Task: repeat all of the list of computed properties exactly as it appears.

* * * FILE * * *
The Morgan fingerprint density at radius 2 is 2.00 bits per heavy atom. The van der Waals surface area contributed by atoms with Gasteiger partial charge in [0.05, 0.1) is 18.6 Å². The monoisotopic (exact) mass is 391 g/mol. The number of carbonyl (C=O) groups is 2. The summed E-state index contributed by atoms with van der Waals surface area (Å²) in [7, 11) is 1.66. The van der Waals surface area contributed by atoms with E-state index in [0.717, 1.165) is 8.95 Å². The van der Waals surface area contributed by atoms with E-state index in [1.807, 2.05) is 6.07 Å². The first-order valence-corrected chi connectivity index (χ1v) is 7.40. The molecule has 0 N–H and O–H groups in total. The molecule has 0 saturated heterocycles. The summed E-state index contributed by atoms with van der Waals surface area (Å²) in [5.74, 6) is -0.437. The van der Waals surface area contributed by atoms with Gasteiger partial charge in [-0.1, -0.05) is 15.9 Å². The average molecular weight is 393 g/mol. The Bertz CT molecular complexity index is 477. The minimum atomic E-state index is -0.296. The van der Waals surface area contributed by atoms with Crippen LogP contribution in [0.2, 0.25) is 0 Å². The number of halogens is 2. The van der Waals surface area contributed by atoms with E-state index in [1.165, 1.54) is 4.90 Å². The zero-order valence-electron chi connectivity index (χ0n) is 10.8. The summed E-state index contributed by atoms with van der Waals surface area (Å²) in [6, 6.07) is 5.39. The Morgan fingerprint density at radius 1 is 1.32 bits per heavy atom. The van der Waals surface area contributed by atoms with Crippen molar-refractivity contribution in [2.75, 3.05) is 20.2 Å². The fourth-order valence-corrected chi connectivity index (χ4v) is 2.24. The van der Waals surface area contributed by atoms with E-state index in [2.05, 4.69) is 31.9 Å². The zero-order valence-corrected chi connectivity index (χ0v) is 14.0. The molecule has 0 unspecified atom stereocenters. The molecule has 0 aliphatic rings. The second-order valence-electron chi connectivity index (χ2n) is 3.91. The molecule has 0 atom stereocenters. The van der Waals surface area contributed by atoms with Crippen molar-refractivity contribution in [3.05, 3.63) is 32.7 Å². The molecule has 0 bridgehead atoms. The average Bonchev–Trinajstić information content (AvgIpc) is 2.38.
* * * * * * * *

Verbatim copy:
The Morgan fingerprint density at radius 2 is 2.00 bits per heavy atom. The van der Waals surface area contributed by atoms with Gasteiger partial charge in [0.05, 0.1) is 18.6 Å². The monoisotopic (exact) mass is 391 g/mol. The number of carbonyl (C=O) groups is 2. The summed E-state index contributed by atoms with van der Waals surface area (Å²) in [7, 11) is 1.66. The van der Waals surface area contributed by atoms with E-state index in [0.717, 1.165) is 8.95 Å². The van der Waals surface area contributed by atoms with E-state index in [1.807, 2.05) is 6.07 Å². The first-order valence-corrected chi connectivity index (χ1v) is 7.40. The molecule has 0 N–H and O–H groups in total. The molecule has 0 saturated heterocycles. The summed E-state index contributed by atoms with van der Waals surface area (Å²) in [5.74, 6) is -0.437. The van der Waals surface area contributed by atoms with Gasteiger partial charge in [-0.1, -0.05) is 15.9 Å². The average molecular weight is 393 g/mol. The Bertz CT molecular complexity index is 477. The minimum atomic E-state index is -0.296. The van der Waals surface area contributed by atoms with Crippen LogP contribution in [0.2, 0.25) is 0 Å². The number of halogens is 2. The van der Waals surface area contributed by atoms with E-state index in [1.165, 1.54) is 4.90 Å². The zero-order valence-electron chi connectivity index (χ0n) is 10.8. The summed E-state index contributed by atoms with van der Waals surface area (Å²) in [6, 6.07) is 5.39. The Morgan fingerprint density at radius 1 is 1.32 bits per heavy atom. The van der Waals surface area contributed by atoms with Crippen molar-refractivity contribution in [2.75, 3.05) is 20.2 Å². The fourth-order valence-corrected chi connectivity index (χ4v) is 2.24. The van der Waals surface area contributed by atoms with E-state index in [2.05, 4.69) is 31.9 Å². The zero-order valence-corrected chi connectivity index (χ0v) is 14.0. The molecule has 0 unspecified atom stereocenters. The molecule has 0 aliphatic rings. The second-order valence-electron chi connectivity index (χ2n) is 3.91. The molecule has 0 atom stereocenters. The van der Waals surface area contributed by atoms with Crippen molar-refractivity contribution in [3.05, 3.63) is 32.7 Å². The molecule has 0 bridgehead atoms. The average Bonchev–Trinajstić information content (AvgIpc) is 2.38.